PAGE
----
We recommend that you try to keep debtors and stock apart from your agreement with the bank. The bank traditionally values these at 0-25 percent of their actual balance on your books. An alternative finance provider like Fifo Capital would value your debtors at up to 90 percent of their actual balance. This means that should you have a future requirement to borrow more money, alternative lenders may value your assets higher than the bank. In this scenario an alternative lender would be able to give you money where a bank might say no.

What lies ahead?

When the bank funds your business, it is usually based on the historic performance of your business, which can be quite an outdated picture – for example, business figures from 12 or 18 months ago. The bank also looks at the current status of the industry within which you operate, and the current position of the wider market.

All of these things will change as time passes. You will gain and lose customers. The industry may grow and decline, it could experience a boom or it could retract. The economy could be strong, or it could experience decline caused by internal or external factors. And any one of these changes could cause the bank to reassess it’s position with regard to your lending and your security.

When the change is positive the bank will probably increase your ability to borrow because it will be aware of the increased potential of your business. But unfortunately if the change is negative the bank could freeze or reduce your funding. Understanding and managing your security position with regards to these factors is essential; pro-actively managing your security position gives you the flexibility needed to account for changes in lending appetites and to protect your business.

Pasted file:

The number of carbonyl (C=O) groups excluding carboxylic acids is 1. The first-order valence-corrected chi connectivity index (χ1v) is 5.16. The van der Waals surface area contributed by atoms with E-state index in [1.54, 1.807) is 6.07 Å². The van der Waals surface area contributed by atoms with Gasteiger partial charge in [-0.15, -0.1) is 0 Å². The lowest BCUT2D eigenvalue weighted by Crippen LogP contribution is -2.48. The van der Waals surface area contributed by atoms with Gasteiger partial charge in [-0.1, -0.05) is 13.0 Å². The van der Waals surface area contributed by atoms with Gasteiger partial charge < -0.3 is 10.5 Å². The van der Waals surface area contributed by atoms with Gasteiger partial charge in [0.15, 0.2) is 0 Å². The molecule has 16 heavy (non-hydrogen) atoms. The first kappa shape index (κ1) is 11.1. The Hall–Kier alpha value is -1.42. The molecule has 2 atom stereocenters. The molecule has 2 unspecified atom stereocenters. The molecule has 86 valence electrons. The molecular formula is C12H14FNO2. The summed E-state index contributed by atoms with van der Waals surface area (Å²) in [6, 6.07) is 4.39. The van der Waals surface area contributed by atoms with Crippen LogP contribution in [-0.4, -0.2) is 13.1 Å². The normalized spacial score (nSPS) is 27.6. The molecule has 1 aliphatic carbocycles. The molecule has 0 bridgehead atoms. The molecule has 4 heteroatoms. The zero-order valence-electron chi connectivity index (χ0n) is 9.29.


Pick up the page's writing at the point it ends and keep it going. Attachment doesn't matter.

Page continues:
Security essentials for all business owners

You may need finance for growth; to manage your costs while you deal with the loss of a customer; to support your business after a drop in prices or an increase in competition; or just to manage day-to-day operations. Whatever the reason, managing your security is key to keeping your finance options open. Here are two essential actions for any business:

1. Outdated security registrations: It is all too common for businesses to secure lending with an asset and pay back the facility, but then forget to check that the lender has lifted their registration against the asset. Run a check on your PPSR – if you find lenders registered against assets where the finance has been repaid, request that they be removed quick smart. Old registrations on assets have the potential to slow down your ability to raise money in the future.

2. Map your security: Review your finance agreements and create a working document of all the securities you have granted for finance that you are currently paying off; and also list the additional security options you have available.

Your security position is a business tool that, just like all other business components, needs a health check from time-to-time. If you’d like to find out more about the PPSR register or to check your registered securities, visit www.ppsr.govt.nz/cms. It is a good place to start to build a picture of your security position.